AFRICANGLOBE – The imposing statue of Marcus Garvey in Lawrence Park, St Ann’s Bay, Jamaica has a powerful story behind its unveiling that, at the time, demonstrated a determined alliance with the African freedom fighters’ movement thousands of miles away.
It is a moving story, and one that should be told over and over again, not only in Jamaica, but across the continent of Africa, as it is a tale that endorses Garvey’s legendary gift of prophecy, vision, and conviction, and connects a group of humble Jamaican workmen to the icon of the African freedom movement, Nelson Mandela.
The statue stands in front of the St Ann Parish Library and almost at the foot of the hill which leads up to Garvey’s unimposing birthplace. This is how the story goes.
The statue was sculpted by Alvin Marriott and was unveiled on October 17, 1976 during National Heroes’ Week. An imposing stone wall was constructed behind the statue with Garvey’s fighting words, “We declare to the world Africa must be free” affixed. But, over time, and with several public functions held at the park, observers noticed that one stone at the top of the eastern section was missing. Questions were raised, and when the contractor Hezekiah Green was quizzed, he said that the masons who had built the wall had asked that the last stone be laid only when all of Africa became free.
Note that this was in 1976. Nelson Mandela was still in jail. African nations like Rhodesia and South Africa were going through the turmoil of liberation struggles without any direct expectation of when victory would be achieved. But these humble workmen had no doubt about the final outcome. Every day at work they had been reminded of Garvey’s pronouncement. The simplicity of their determination not to lay the stone was a powerful symbol and expression of their belief and faith in Garvey’s statement.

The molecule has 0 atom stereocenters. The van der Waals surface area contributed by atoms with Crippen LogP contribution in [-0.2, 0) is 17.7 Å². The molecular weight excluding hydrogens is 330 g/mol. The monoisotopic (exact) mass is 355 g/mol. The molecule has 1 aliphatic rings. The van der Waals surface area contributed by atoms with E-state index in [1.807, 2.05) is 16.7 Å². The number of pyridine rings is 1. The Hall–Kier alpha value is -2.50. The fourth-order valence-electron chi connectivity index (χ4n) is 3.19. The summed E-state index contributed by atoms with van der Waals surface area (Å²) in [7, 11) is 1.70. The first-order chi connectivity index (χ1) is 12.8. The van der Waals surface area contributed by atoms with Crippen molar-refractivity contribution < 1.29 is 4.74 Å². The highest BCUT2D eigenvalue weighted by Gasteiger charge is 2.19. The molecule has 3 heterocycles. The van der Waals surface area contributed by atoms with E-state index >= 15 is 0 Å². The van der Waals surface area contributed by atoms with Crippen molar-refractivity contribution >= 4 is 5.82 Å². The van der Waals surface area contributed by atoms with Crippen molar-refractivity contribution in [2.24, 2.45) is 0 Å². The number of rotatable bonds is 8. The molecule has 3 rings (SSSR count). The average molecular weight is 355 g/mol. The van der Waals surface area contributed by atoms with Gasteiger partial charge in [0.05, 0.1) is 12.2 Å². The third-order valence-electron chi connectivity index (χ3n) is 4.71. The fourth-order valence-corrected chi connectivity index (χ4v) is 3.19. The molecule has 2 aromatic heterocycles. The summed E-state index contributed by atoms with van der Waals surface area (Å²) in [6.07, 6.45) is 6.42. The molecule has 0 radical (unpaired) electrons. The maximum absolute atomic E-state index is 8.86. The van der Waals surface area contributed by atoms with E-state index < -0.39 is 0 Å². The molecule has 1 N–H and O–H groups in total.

Cynthia Graham, who was then the secretary/manager of the St Ann Parish Council, saw to it that the request was upheld and was gladly supported by the council and parish officials.
Well, on Sunday, February 11, 1990, Jamaica watched with the rest of the world as Nelson Mandela walked, hand in hand with his wife Winnie, from his imprisonment at the Victor Verster Penitentiary.
Green and his workmen watched as well. And, on August 17, 1994, following the first multi-racial elections held in South Africa electing a black man, Mandela, as president, a small ceremony was held at Garvey’s statue in Jamaica. The Nigerian High Commissioner Professor Emmanuel Ugochukwa did the honours. Prayers were said. Garvey’s message was solemnly repeated. And the last stone was finally laid.
This amazing story is taking on extra significance this year as Graham, supported by her St Ann’s Bay Improvement Committee and the St Ann Homecoming and Heritage Foundation, takes steps to finally convince the National Heritage Trust, and whatever powers that be, to make a special monument around that stone, and to enshrine the story on a board in the park for all to see and read.
It’s taking a long time to impress upon the nation the immense value and lessons to be learnt from Garvey’s role in the emancipation of our minds. I hear on the radio that, with President Obama’s impending visit, we should be preparing a petition to request that Garvey’s name be expunged from any criminal record in the USA.
During his time as PM, Edward Seaga started the process of seeking to secure the removal of Garvey’s unjustified criminal conviction from the judicial records of the USA. We understand that efforts are still being made here and in America to clear Garvey’s name and remove the cloud that has hovered over the reputation of our first national hero.
But guess what? Garvey also had a sentence imposed on him in Jamaica in 1929. He was cited for contempt of court when he accused the judges of corruption after his UNIA property was seized. So, before we clear his name abroad, we have to clear his name at home. Absolutely nothing has been done in that regard, so it would be pointless and unfair to approach Obama with what would amount to a rather shameless request.
By: Lance Neita